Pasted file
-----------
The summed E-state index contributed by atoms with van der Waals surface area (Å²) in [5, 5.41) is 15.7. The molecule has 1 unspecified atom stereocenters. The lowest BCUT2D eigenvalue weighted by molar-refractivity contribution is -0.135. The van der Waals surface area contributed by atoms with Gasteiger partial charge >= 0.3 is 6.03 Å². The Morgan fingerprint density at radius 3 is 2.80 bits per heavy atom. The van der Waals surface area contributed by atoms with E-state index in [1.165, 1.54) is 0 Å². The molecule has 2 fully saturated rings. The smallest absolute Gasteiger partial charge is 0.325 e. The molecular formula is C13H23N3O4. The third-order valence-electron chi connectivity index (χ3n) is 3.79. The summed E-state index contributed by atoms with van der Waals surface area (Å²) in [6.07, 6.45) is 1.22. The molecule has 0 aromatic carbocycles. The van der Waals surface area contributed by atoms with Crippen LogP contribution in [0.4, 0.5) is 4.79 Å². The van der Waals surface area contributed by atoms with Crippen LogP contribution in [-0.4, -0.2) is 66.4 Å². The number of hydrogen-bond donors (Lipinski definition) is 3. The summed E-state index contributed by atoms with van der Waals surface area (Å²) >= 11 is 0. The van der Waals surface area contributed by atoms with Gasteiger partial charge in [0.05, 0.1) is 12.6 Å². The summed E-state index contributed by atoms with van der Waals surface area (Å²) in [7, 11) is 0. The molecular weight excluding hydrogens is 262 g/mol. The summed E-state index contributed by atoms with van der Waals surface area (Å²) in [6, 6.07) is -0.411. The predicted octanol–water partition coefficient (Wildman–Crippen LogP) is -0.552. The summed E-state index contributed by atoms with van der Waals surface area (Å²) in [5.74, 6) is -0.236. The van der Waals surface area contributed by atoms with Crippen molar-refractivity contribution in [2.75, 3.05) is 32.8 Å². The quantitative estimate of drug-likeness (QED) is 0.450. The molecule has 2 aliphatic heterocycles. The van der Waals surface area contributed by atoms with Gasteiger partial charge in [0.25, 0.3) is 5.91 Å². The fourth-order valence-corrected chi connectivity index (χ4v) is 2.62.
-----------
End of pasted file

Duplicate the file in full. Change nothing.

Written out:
The summed E-state index contributed by atoms with van der Waals surface area (Å²) in [5, 5.41) is 15.7. The molecule has 1 unspecified atom stereocenters. The lowest BCUT2D eigenvalue weighted by molar-refractivity contribution is -0.135. The van der Waals surface area contributed by atoms with Gasteiger partial charge >= 0.3 is 6.03 Å². The Morgan fingerprint density at radius 3 is 2.80 bits per heavy atom. The van der Waals surface area contributed by atoms with E-state index in [1.165, 1.54) is 0 Å². The molecule has 2 fully saturated rings. The smallest absolute Gasteiger partial charge is 0.325 e. The molecular formula is C13H23N3O4. The third-order valence-electron chi connectivity index (χ3n) is 3.79. The summed E-state index contributed by atoms with van der Waals surface area (Å²) in [6.07, 6.45) is 1.22. The molecule has 0 aromatic carbocycles. The van der Waals surface area contributed by atoms with Crippen LogP contribution in [0.4, 0.5) is 4.79 Å². The van der Waals surface area contributed by atoms with Crippen LogP contribution in [-0.4, -0.2) is 66.4 Å². The number of hydrogen-bond donors (Lipinski definition) is 3. The summed E-state index contributed by atoms with van der Waals surface area (Å²) >= 11 is 0. The van der Waals surface area contributed by atoms with Gasteiger partial charge in [0.05, 0.1) is 12.6 Å². The summed E-state index contributed by atoms with van der Waals surface area (Å²) in [7, 11) is 0. The molecular weight excluding hydrogens is 262 g/mol. The summed E-state index contributed by atoms with van der Waals surface area (Å²) in [6, 6.07) is -0.411. The predicted octanol–water partition coefficient (Wildman–Crippen LogP) is -0.552. The summed E-state index contributed by atoms with van der Waals surface area (Å²) in [5.74, 6) is -0.236. The van der Waals surface area contributed by atoms with Crippen molar-refractivity contribution in [2.75, 3.05) is 32.8 Å². The quantitative estimate of drug-likeness (QED) is 0.450. The molecule has 2 aliphatic heterocycles. The van der Waals surface area contributed by atoms with Gasteiger partial charge in [0.25, 0.3) is 5.91 Å². The fourth-order valence-corrected chi connectivity index (χ4v) is 2.62.